Facts About Lithium - Properties and Uses

Updated on August 22, 2018
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Fascinated with metals Nithya Venkat enjoys reading and writing about metals present on Earth.

Lithium floating in oil
Lithium floating in oil | Source

Lithium is a silvery white alkali metal that can be found in small quantities in rocks. It does not occur in its elemental form but it can be found as a component of minerals and salts present in rocks and in brine water in the oceans.

The name Lithium is derived from the Greek word “Lithos” meaning stone. In 1817 Johan August Arfwedson discovered Lithium from a Swedish iron mine. He found Lithium in the petalite ore and in minerals such as spodumene and lepidolite.

Eventhough Arfwedson discovered Lithium he was not able to isolate Lithium from the mineral salts. It was William Thomas Brande and Sir Humphry Davy who isolated lithium through electrolysis of lithium oxide in 1818.

Properties of Lithium

Lithium in the pure form is an element belonging to the alkali group of metals. It is represented by the symbol “Li” and has an atomic number 3 with an atomic weight of 6.941. It has a melting point of 179 degree Centigrade and a boiling point of 1,317 degree Centigrade.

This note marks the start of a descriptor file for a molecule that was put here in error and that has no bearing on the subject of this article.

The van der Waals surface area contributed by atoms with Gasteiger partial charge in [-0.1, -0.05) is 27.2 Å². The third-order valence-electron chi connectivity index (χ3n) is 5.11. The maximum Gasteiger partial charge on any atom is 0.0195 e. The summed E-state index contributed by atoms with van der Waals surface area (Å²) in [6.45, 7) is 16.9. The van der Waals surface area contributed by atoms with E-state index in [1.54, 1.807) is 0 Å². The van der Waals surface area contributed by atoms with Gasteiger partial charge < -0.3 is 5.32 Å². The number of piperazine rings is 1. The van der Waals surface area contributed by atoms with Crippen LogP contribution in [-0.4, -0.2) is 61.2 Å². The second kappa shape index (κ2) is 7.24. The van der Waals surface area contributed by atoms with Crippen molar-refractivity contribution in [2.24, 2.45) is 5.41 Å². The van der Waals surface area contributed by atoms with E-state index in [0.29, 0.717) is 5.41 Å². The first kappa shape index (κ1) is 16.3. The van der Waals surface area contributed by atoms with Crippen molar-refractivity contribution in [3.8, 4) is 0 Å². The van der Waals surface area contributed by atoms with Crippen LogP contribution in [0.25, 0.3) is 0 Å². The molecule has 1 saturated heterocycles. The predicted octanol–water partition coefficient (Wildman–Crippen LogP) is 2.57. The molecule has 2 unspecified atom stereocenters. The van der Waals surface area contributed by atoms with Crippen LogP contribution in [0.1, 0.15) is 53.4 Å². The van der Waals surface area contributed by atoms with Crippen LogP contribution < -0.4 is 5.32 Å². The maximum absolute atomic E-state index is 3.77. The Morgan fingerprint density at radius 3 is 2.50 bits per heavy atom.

Lithium element is silvery-white in color and so soft that it can be cut with a knife. It reacts strongly with water and air.

When Lithium is exposed to air it reacts with oxygen in the air and forms lithium oxide and turns into a blackish-gray color. Therefore, it has to be stored in mineral oil to prevent such oxidation.

When a piece of Lithium is added to water, it floats on water because it is less dense than water and at the same time it reacts vigorously with water producing hydrogen gas and lithium hydroxide. Lithium hydroxide dissolves in water and the hydrogen gas escapes into air.

This metal has a very low density of 0.534 g/cm cubed and can float in hydrocarbon oils. It is the least dense of all solids under standard conditions.

Lithium is highly flammable and bursts into crimson colored flames when thrown into the fire.

Fires involving Lithium are difficult to put out and require Class D Fire Extinguishers. Class D Fire Extinguishers use powders to put out fires involving metals that are highly combustible such as lithium, magnesium, sodium and aluminium.

Group 1 elements in the Periodic Table are known as Alkali Metals. They react vigorously with water and air. Due to their highly reactive nature these elements have to be stored in mineral oil in their pure form.

Salt water left to evaporate
Salt water left to evaporate | Source

Extraction of Lithium

Lithium is most commonly found in combination with aluminum, silicon and oxygen forming minerals called spodumene or petalite/castorite.

Extraction from Minerals

The mineral forms of Lithium are heated to a high temperature in the range between 1200K to 1300K to crumble them. After this process any one of the following three methods are used to extract Lithium.